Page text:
only one thing, that matters: In 2008, the Baby you have a crisis of the highest order. toward retirement benefits. For our gener-
Boomers will start retiring and collecting Given this messy outlook, members of ation, Medicare and Social Security are
Social Security and Medicare benefits. The our generation have adjusted their expecta- viewed as obscure curiosities, they are not
end of the Baby Boomers' stay in the labor tions. We assume Social Security will be essential programs that our livelihoods
force will set in motion a series of events that kaput within 50 years. You simply cannot will depend upon. In the past, Gephardt
will determine our economic destiny. find a twentysomething who thinks they'll could have siphoned off support from
Two factors have conspired to shape this get a nice return from their tax payments to Dean's liberal flank with his Medicare tac-
gloomy future. The first is demographic. The these programs. The fate of these entitle- tic, but now the strategy poses the risk of
Congressional Budget Office estimates that ments and the struggle between our genera- alienating potential youth supporters.
the 65-and-older population will double by tion and our parents will determine the
2030, and, as a result, the segment of the pop- dimension of political conflict in this country Peskowitz can be reached
ulation of working age will decrease by 15 for many years to come. atzpeskowi@umich.edu.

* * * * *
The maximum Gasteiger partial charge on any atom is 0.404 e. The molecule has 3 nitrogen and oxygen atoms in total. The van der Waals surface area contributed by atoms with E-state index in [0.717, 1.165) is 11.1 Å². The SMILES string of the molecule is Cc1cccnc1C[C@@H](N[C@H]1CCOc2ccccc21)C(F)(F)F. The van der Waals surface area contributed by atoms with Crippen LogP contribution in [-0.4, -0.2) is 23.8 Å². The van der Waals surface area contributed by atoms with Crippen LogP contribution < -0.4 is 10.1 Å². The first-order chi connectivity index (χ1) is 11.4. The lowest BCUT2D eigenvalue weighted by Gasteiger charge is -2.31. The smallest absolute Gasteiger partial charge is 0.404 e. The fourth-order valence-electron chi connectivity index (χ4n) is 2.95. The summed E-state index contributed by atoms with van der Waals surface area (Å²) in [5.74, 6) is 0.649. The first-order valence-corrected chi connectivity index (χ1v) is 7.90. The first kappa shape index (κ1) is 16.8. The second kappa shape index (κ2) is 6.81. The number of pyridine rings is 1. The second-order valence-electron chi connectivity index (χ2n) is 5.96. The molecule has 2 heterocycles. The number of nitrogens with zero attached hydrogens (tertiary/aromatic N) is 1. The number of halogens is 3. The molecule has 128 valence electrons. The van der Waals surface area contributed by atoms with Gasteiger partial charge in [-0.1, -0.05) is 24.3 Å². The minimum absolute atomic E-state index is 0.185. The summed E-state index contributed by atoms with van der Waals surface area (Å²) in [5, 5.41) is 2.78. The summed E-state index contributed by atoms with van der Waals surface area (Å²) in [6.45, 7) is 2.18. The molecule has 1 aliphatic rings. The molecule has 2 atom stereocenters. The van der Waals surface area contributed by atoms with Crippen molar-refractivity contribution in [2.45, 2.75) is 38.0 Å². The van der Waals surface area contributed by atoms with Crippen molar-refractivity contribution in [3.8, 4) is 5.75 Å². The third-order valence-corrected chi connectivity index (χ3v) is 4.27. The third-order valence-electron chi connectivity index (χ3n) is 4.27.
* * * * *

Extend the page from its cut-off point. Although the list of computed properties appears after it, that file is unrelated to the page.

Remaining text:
Blue skies, letter 'B' parking Furthermore, did you ever notice the Ford Motor Co., and that makes him a
parking structures that pervade this coun- Nazi, so that makes me a son of a Nazi,
structures al further evidence try? If you are a rational thinking individ- which I guess makes me a Nazi. There's
of Nazi influence on nation ual, you must agree with me that it reminds no way around it - I think maybe I'll just
you of Hitler's bunker, which was also a have to quit with this self-loathing bullshit,
concrete monstrosity and all that, although and learn to accept the fact that I'm a Nazi
To THE DAILY: it was underground, but what do details and there's nothing I can do about it, and
I cannot agree with Ari Paul's column really matter when I'm trying to make a just embrace my Nazihood. I know that as
more (U.S.A. uber allies, 10/15/03). This point, right? Oh, and don't even get me an American I ought to extricate myself
country is so absolutely filled with Nazi started on the fact that the sky in this coun- from the yoke of the Norman Invasion -
influence that it is sickening. Firstly, so try is sometimes blue. From the color err, Herr Adolf (like the letter B, parking
one day I was walking down the street one videos of the World War II era they show garages, blues skies, mustaches, uniforms,
day and I saw a sign that said "Books for on the History Channel, we can infer that etc.) but how am I to do such a thing when
Sale." I think to myself, "hey, they used the sky was also blue in Nazi Germany, I am fated by association with my father to
the letter B and what other word has the sometimes. When will this country rid be a Nazi, and when this country is just
letter B?" That's right boys and girls: itself of Nazi influences? I feel like I'm filled with reminders that we as people are
Berlin. No, not the noted singer Irving living in the Third Reich all over again - nothing but corporeal correlatives of the
Berlin, but rather the city of Berlin, which I say all over again because I feel certain categorical imperative that is National
was the capital of Nazi Germany. How that in my past life before I was reincarnat- Socialism?
sick is that? How sick is it that in our signs ed I lived under the Third Reich. YIBo LING
we would go so far as to use the letter B? Fifthly, my father is an employee of Engineeringjunior
Perman Honors Commons dishonorable



The opening of the new Perlman Honors
Commons last spring stirred a little debate on